--extra-cluster-param SupportedProducts='["mapr-m3"]'
--extra-cluster-param AutoScalingRole=HankPym

value can be either a JSON or a string (unless it starts with {, [, or ", so that we don’t convert malformed JSON to strings). Parameters can be suppressed by setting them to null:

--extra-cluster-param LogUri=null

This also works with Google dataproc:

--extra-cluster-param labels='{"name": "wrench"}'

In the config file, extra_cluster_param is a dict:

runners:
  emr:
    extra_cluster_params:
      AutoScalingRole: HankPym
      LogUri: null  # !clear works too
      SupportedProducts:
      - mapr-m3

New in version 0.6.0: This replaces the old emr_api_params option, which only worked with boto 2.

Monitoring your job

check_cluster_every (--check-cluster-every) : float

Default: 10 seconds on Dataproc, 30 seconds on EMR

How often to check on the status of your job, in seconds.

(Higher on EMR to keep the API from throttling you.)

Changed in version 0.5.4: This used to be called check_emr_status_every

ssh_tunnel (--ssh-tunnel, --no-ssh-tunnel) : boolean

Default: False

If True, create an ssh tunnel to the job tracker/resource manager and listen on a randomly chosen port.

On EMR, this requires you to set ec2_key_pair and ec2_key_pair_file. See Configuring SSH credentials for detailed instructions.

On Dataproc, you don’t need to set a key, but you do need to have the gcloud utility installed and set up (make sure you ran gcloud auth login and gcloud config set project <project_id>). See Installing gcloud, gsutil, and other utilities.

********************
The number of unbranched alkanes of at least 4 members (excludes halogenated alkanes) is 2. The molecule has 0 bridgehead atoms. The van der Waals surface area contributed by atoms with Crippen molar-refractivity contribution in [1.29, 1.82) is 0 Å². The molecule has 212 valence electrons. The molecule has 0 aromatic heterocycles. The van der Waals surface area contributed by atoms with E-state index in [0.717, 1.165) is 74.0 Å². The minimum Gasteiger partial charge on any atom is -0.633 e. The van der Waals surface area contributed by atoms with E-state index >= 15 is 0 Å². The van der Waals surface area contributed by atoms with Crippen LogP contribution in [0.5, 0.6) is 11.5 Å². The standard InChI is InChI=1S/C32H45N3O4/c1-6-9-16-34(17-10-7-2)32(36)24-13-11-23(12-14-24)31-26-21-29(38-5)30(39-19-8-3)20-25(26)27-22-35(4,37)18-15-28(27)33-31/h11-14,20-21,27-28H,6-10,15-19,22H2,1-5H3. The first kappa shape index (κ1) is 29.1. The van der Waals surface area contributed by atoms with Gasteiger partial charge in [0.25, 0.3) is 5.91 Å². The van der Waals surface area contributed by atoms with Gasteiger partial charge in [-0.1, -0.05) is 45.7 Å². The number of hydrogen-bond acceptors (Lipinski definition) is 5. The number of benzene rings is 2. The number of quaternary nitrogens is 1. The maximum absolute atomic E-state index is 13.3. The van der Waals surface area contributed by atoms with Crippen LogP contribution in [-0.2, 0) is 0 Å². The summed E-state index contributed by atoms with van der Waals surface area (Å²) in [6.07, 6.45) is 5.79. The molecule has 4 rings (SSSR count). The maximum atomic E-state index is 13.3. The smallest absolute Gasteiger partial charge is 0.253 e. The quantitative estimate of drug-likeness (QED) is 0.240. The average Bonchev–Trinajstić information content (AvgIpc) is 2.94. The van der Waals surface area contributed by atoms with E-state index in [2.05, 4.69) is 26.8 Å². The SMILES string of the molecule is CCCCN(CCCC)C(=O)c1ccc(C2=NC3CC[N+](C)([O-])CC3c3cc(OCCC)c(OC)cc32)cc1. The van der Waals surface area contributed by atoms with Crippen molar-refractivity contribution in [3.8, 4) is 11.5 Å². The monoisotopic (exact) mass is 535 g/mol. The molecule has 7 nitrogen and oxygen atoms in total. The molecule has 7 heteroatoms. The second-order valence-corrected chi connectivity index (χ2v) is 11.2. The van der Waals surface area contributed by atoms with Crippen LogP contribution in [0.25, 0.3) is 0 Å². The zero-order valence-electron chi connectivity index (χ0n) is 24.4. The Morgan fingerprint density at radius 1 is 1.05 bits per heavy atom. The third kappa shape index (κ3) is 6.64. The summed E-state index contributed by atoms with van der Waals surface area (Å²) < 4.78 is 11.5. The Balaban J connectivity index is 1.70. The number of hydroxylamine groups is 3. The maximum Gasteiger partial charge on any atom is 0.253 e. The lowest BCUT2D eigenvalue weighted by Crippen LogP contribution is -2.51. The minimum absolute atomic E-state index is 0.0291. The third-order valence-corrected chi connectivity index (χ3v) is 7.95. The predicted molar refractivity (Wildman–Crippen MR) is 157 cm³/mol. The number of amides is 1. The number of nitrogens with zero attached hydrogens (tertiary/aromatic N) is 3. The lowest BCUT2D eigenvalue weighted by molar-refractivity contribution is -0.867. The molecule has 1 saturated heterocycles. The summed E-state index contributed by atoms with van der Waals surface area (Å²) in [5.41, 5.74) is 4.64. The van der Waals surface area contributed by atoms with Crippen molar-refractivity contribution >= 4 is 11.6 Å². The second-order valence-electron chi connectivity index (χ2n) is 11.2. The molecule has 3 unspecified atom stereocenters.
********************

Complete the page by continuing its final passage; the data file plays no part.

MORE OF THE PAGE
Changed in version 0.6.3: Enabled on Google Cloud Dataproc

Changed in version 0.5.0: This option used to be named ssh_tunnel_to_job_tracker.

ssh_tunnel_is_open (--ssh-tunnel-is-open) : boolean

Default: False

if True, any host can connect to the job tracker through the SSH tunnel you open. Mostly useful if your browser is running on a different machine from your job runner.

Does nothing unless ssh_tunnel is set.

ssh_bind_ports (--ssh-bind-ports) : list of integers

Default: range(40001, 40841)

A list of ports that are safe to listen on.

The main reason to set this is if your firewall blocks the default range of ports, or if you want to pick a single port for consistency.

On the command line, this looks like --ssh-bind-ports 2000[:2001][,2003,2005:2008,etc], where commas separate ranges and colons separate range endpoints.

Cloud Filesystem

cloud_fs_sync_secs (--cloud-fs-sync-secs) : float

Default: 5.0